Primary Sjögren’s syndrome activity and damage indices comparison
Version of Record online: 17 MAY 2010
© 2010 The Authors. Journal Compilation © 2010 Stichting European Society for Clinical Investigation Journal Foundation
European Journal of Clinical Investigation
Volume 40, Issue 7, pages 636–644, July 2010
How to Cite
Campar, A. and Isenberg, D. A. (2010), Primary Sjögren’s syndrome activity and damage indices comparison. European Journal of Clinical Investigation, 40: 636–644. doi: 10.1111/j.1365-2362.2010.02303.x
- Issue online: 9 JUN 2010
- Version of Record online: 17 MAY 2010
- Received 12 January 2010; accepted 2 April 2010
- primary Sjögren’s syndrome
Eur J Clin Invest 2010; 40 (7): 636–644
Background Significant differences exist in outcome measures developed to assess patients with primary Sjögren’s Syndrome (pSS). In this review, we have compared proposed indices.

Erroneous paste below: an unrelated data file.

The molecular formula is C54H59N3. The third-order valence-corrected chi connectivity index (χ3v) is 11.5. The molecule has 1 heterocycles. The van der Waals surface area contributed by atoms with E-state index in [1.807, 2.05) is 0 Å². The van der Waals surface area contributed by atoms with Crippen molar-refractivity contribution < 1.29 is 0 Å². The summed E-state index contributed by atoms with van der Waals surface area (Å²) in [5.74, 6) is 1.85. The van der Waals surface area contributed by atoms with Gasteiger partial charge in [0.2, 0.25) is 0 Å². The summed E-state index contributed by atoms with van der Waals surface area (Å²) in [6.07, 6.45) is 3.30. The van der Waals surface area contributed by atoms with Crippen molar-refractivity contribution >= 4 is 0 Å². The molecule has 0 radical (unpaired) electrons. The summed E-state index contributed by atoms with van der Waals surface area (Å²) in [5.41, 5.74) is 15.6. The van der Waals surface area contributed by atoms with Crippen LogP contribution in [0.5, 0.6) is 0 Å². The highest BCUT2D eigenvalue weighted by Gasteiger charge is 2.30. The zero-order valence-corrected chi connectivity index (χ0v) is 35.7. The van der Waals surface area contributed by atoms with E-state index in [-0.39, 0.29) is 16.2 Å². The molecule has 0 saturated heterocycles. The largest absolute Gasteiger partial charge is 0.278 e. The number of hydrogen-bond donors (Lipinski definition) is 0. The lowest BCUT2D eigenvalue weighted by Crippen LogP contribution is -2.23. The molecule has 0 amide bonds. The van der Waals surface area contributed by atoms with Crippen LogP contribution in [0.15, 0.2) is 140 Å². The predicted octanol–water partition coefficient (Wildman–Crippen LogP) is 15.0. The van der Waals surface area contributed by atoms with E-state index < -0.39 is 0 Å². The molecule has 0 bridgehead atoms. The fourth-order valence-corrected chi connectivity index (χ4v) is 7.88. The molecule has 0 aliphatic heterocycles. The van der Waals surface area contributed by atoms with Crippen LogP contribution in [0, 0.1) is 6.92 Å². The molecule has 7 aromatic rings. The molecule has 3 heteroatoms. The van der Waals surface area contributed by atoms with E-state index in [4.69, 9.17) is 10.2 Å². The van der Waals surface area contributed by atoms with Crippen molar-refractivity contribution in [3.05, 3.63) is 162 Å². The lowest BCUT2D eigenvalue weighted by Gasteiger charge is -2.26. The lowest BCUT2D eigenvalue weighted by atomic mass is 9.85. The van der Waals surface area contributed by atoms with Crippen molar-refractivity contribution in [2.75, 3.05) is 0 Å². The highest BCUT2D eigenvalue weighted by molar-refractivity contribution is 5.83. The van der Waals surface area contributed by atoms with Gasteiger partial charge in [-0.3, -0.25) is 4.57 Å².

Methods Three activity – SSDAI (SS Disease Activity Index), SCAI (Sjögren’s Systemic Clinical Activity Index) and ESSDAI (EULAR SS Disease Activity Index) – and two damage indices – SSDDI (SS Disease Damage Index) and SSDI (SS Damage Index) have been analysed. Assessment ‘tools’ for perspectives of outcome (PROFAD – Profile of Fatigue and Discomfort, SF-36 – Medical Outcomes Study Short-Form 36-item questionnaire and ESSPRI – EULAR Sjögren’s Syndrome Patients Reported Index) were also considered.
Results SSDAI and ESSDAI are global scores. SCAI is a composite score. Validity is a limitation for SSDAI and SCAI. ESSDAI is complemented by ESSPRI for the assessment of subjective features. It is more accurate in detecting changes in activity. Damage indices differ with respect to observation period and external validation but both have low content validity. Main limitations for all indices are: inclusion of patients with mainly mild stable disease and lack of information about the completion time of the forms.
Conclusions All indices demonstrate a potentially useful benefit but further, larger studies are needed to assess reliability and sensitivity to change, to validate their use in clinical trials. Improvement in our knowledge of pathophysiology and clinical evolution of pSS is important to address unresolved issues: whether to include prognostic factors for an adverse outcome, an agreed definition of flare and most notably the distinction between activity and damage.